OAKLAND — After a 14-year-old boy threatened the lives of school staff members Thursday morning, police searched the boy's home and found seven loaded guns in an unlocked cabinet near his bedroom, school officials and police said Friday.
Police confiscated the weapons, which included two rifles and a shotgun, and took the boy into custody on suspicion of making terrorist threats and threats to a public employee with intent to cause deadly or bodily harm.
The boy attended Oakland Community Day School, an alternative school in the hills for middle and high school children who have been expelled. On Thursday morning, he appeared distraught, complained that he was being harassed and made threats to a case manager, district spokesman Troy Flint said. The employee immediately told the school principal, who called the police.
"I believe that the coordinated and immediate response of the (Community Day School) staff and the District's Police Force helped us maintain the safety of students and staff as well as averted a serious incident of potential violence," wrote Sam Pasarow, the school principal, in a letter to families.
Flint said the boy cooperated fully with the authorities during Thursday's investigation. He said police were told that the weapons once had belonged to an uncle who is no longer alive.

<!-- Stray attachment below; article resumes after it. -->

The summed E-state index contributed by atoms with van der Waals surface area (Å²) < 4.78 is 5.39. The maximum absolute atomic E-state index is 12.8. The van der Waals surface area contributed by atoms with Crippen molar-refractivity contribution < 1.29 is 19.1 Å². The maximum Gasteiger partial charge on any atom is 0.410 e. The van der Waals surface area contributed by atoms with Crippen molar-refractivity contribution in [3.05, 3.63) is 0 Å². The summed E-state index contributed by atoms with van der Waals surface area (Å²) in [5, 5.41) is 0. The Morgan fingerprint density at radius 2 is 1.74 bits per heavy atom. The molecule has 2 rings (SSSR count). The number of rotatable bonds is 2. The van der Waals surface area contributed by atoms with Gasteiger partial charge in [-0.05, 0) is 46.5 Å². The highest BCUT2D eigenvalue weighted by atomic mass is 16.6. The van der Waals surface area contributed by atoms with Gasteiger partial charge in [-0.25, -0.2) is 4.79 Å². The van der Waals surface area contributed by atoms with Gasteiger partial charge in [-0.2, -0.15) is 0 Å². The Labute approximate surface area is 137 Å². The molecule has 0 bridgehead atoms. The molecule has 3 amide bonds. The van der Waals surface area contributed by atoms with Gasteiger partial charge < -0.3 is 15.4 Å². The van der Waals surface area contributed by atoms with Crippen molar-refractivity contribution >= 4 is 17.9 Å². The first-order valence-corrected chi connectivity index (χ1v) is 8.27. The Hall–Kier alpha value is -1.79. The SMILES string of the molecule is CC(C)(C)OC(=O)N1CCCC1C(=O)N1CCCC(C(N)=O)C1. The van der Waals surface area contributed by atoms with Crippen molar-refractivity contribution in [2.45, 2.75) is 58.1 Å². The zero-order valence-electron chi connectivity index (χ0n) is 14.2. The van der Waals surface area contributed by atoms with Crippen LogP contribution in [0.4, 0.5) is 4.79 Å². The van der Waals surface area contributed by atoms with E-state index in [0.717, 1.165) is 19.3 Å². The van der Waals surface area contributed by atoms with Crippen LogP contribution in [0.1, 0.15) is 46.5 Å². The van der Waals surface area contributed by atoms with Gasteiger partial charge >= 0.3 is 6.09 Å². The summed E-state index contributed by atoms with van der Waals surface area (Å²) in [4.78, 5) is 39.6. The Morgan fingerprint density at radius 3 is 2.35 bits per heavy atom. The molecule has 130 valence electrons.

Flint said it is standard protocol for a child to undergo a mental health evaluation under such circumstances.
"It's hard to determine the student's motives or what he intended to do, but we do applaud staff for taking decisive action," he said.
Also on Thursday, another 14-year-old boy, who had been expelled from East Oakland's Madison Middle School, came onto campus after school and pointed an fake gun at two children participating in an after-school program. The child was arrested that evening and remains in police custody.
For the next two weeks, all sporting activities will take place indoors and an extra security officer will be present during the after-school program, according to a letter written by Madison's principal, Lucinda Taylor.
"We recognize that the issue of violence is not simply a Madison problem but a wider social problem, and we welcome the full input of the Madison community in grappling with this issue," Taylor wrote.
Oakland school board President David Kakishiba said the threat of weapons on campus has been a concern for years.
"The stark reality is that there are a lot of young people who have access to firearms, and a lot of people who have access to firearms," he said. "For schools, it's a real challenge."
The school district asks that anyone with information about a potential safety threat call an anonymous tip line at 510-532-4867.